While the first DARPA challenge spurred the development of the technologies needed to create the first fully autonomous ground vehicles, the Indy Autonomous Challenge expanded our knowledge about solving this edge case scenario. Autonomous cars going at more than 150 mph experience challenges that occur only under extreme operating parameters, such as processing massive IO of logging data in real time, avoiding unanticipated obstacles at high speeds while maintaining vehicular control, air turbulence, warming up the wheels and weaving, general safety, and more.
Racing autonomous vehicles on
The competition didn’t start smoothly. The weather was colder than expected and the rain washed away the rubber on the track. A cold track lacking traction poses a challenge for any racing car. Therefore, the teams needed to reconsider their strategies. Abstracting to a high level, teams needed to decide on the speed on the front-straights and during the turns. The times each competitor posted during the trials and the race heavily informed their thinking.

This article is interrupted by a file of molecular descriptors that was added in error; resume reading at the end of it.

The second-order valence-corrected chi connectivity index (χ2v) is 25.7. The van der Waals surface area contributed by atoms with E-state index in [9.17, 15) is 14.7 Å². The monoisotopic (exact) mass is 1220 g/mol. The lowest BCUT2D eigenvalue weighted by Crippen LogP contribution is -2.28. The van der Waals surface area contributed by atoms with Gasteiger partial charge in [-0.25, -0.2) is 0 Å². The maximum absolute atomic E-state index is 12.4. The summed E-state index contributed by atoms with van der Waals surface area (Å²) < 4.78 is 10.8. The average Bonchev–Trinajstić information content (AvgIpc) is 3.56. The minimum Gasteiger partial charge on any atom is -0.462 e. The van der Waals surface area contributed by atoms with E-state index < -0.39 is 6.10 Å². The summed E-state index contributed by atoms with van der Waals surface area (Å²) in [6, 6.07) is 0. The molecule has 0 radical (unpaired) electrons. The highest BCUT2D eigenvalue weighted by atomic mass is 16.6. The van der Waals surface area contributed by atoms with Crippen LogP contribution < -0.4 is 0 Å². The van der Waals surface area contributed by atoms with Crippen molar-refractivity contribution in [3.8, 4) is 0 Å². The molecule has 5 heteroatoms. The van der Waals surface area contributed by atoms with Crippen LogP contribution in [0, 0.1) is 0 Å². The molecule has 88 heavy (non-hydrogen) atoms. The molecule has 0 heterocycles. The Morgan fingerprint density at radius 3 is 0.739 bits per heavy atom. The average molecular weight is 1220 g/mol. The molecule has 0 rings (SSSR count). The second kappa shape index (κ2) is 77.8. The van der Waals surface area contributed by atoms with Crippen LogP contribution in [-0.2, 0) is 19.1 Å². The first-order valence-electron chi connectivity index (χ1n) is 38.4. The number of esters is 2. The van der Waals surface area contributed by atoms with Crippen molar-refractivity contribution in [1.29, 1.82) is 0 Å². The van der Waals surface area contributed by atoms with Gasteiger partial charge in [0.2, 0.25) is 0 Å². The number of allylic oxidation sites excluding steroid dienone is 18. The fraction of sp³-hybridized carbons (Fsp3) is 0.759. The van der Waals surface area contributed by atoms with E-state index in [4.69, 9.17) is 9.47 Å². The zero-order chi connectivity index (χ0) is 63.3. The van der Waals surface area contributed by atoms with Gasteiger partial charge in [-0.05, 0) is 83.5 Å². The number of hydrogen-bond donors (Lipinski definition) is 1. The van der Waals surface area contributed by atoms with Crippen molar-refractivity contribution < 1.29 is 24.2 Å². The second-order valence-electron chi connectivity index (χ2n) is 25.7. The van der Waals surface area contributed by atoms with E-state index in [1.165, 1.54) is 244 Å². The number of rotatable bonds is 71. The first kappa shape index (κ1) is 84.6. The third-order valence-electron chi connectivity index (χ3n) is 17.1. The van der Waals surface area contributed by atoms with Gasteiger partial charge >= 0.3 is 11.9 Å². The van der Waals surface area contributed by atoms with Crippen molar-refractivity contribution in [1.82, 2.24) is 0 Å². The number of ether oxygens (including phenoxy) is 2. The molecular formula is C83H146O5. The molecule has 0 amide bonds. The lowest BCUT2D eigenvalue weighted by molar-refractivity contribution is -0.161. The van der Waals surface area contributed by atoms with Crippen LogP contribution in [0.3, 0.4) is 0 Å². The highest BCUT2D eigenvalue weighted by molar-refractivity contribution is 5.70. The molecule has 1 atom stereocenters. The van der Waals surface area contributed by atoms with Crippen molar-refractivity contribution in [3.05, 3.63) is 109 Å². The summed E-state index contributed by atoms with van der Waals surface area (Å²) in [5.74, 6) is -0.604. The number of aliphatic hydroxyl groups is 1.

During the first round of competition, teams needed to leave the pitlane and complete a warm up lap, followed by two timed laps and a cool-down lap. In this final lap, teams had to navigate around several inflatable barriers on the front stretch to test the cars’ ability to avoid obstacles. Only the 3 fastest teams would move on to the final round. The final round also involved cars leaving the pitlane, four warm up laps and two timed laps. The team that registered the highest average speed on the final two laps would win it all.